Star Trek: Discovery – “Lethe” is largely forgettable

So, the thing about “Lethe” is that, though I really liked some things about it and have a vague feeling that it’s a continuance of the show’s improvement, it’s not an especially memorable episode. Its emotional beats are fine, but they’re pedestrian, and the episode, overall, relies a little too much on well-worn tropes and by-the-numbers storytelling to make its points, which are slight. Add an ending that’s a bit maudlin and you’ve got an altogether forgettable hour that entertains while it’s running but doesn’t stick around to make you think very much.

**Spoilers ahead.**

The episode opens with a look at two new mentoring relationships. Captain Lorca has taken Ash Tyler under his wing in the days since their escape from the Klingons, and the beginning of the hour finds them going through a training simulation in what—contrary to Trek canon—appears to be a holodeck. I’m not a stickler for that sort of thing, though, and I suppose that if there is going to be an anachronistic holodeck it would be on a state-of-the-art science ship like the Discovery. After they get through the sim, Lorca offers Tyler the recently vacated security chief position, which I guess takes care of that loose end that I’d totally forgotten about. Also, obviously nothing could possibly go wrong with this idea. I’m sure Ash Tyler is totally okay and fit for duty and completely ready to take on an important position in the Discovery team. I’m also sure that no one else on this ship with a crew of hundreds had any interest or qualification or familiarity with the job that might make them a better prospect for the position. What could possibly go wrong?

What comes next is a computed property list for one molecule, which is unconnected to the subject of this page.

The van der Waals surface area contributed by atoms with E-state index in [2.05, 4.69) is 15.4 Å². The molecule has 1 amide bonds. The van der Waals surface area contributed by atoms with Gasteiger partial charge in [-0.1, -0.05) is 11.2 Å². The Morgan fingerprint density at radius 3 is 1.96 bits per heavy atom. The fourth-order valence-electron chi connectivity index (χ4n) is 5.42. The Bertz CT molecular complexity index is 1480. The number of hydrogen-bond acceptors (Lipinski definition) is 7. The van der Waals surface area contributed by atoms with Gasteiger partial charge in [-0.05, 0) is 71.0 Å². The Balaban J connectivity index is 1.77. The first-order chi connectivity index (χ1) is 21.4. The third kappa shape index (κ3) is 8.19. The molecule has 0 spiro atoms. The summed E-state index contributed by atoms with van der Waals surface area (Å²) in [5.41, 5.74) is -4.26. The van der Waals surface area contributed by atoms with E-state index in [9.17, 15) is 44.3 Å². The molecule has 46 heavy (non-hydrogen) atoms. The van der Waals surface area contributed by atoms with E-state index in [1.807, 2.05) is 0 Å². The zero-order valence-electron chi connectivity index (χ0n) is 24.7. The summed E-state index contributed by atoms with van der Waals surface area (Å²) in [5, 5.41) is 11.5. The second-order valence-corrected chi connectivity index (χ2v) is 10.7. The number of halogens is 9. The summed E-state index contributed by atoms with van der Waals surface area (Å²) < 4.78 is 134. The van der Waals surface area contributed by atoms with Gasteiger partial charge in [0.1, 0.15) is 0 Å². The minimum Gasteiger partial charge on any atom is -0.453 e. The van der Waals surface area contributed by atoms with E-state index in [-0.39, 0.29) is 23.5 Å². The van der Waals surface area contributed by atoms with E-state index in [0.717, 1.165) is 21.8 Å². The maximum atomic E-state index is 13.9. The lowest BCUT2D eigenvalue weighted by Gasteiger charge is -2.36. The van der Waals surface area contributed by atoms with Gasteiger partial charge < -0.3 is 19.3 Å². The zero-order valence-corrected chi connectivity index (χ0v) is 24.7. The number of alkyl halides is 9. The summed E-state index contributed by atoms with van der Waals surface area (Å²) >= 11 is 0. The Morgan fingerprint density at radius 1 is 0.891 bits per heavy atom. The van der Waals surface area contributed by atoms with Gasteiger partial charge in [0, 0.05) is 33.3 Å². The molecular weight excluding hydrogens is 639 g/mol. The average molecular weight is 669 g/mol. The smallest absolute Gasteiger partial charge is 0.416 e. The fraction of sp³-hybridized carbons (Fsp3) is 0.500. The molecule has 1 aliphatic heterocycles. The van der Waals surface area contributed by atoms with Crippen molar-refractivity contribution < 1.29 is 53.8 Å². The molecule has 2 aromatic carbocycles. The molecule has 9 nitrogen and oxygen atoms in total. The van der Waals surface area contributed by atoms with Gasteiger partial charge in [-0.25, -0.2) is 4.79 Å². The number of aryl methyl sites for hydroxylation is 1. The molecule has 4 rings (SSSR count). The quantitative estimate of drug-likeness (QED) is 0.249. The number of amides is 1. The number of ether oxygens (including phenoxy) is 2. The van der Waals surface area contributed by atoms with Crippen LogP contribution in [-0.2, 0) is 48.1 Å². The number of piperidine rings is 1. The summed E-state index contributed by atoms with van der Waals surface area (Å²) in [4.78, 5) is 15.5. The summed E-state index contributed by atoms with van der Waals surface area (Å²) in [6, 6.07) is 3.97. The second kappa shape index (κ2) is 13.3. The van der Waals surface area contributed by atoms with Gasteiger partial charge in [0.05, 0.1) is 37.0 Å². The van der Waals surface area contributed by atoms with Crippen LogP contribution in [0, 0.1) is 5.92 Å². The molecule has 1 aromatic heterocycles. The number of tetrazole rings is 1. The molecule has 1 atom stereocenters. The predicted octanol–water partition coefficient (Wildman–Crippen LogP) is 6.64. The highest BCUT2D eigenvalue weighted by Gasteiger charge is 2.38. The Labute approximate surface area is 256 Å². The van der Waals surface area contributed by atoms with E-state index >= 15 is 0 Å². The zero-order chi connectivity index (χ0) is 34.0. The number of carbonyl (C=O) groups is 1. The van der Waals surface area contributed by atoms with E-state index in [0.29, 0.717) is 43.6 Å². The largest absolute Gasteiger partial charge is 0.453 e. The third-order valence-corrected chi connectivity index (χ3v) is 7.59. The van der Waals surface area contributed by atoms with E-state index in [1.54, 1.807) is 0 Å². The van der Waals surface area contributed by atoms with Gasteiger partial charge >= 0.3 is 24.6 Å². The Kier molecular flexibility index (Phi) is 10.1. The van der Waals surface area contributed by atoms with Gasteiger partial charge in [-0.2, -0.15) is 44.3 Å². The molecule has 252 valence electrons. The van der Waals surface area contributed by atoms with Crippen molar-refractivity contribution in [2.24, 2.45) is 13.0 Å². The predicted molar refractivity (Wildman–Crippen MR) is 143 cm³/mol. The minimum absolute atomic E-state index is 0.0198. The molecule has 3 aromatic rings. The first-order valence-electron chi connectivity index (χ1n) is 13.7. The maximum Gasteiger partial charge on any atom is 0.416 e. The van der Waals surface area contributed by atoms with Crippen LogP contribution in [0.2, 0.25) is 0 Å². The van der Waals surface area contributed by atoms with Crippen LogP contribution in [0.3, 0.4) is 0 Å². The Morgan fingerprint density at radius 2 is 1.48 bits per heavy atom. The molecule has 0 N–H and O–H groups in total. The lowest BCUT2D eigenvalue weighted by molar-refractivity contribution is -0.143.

Meanwhile, Burnham is mentoring Tilly, mostly by helping her develop a strict regime of healthy eating and exercise, though they still have time to bond a little over how hot Ash Tyler is. There was a little of this slice-of-life stuff last week after several episodes without it, and I’m glad to see more of it in this episode, though the friendship between Burnham and Tilly still feels a little contrived and perfunctory. That said, it’s early yet. There’s still time for their relationship to develop the real, lived-in quality that other Trek friendships have had, and while I’m not totally sold on this one yet, both women are interesting and likable. Mostly, what I’d like to see is for the friendship between Burnham and Tilly to get the same kind of hour-long focus that Burnham’s relationships with the men around her get. This show initially got me really excited about it with marketing featuring Burnham and Georgiou, and it’s deeply disappointing how devoid of relationships between women it’s actually turned out to be. All this is to say, YES, more, please, of Burnham and Tilly. Maybe go really wild and introduce another girlfriend or two for them.

Burnham and Tilly are introducing themselves to Tyler when Burnham collapses, writhing on the floor in pain. Burnham’s foster father, Sarek, is in trouble; while en route to a secret meeting where he was supposed to negotiate with the Klingons, a Vulcan extremist, resentful over Sarek’s love of humans, tries to assassinate the ambassador. Sarek, injured and his ship knocked off course and lost in a nebula, reaches out with his mind for Burnham. Once it’s confirmed what has happened, Lorca is quick to approve a mission for Burnham, Tilly and Tyler to go retrieve Sarek, which they do, using a device that works like a Vulcan mind meld that allows Burnham to track Sarek on his disabled ship. It also sends Burnham on a trip into Sarek’s subconscious, where he’s dwelling on the day Burnham was denied entrance into the Vulcan Expeditionary Force, reliving it over and over as he lingers near death.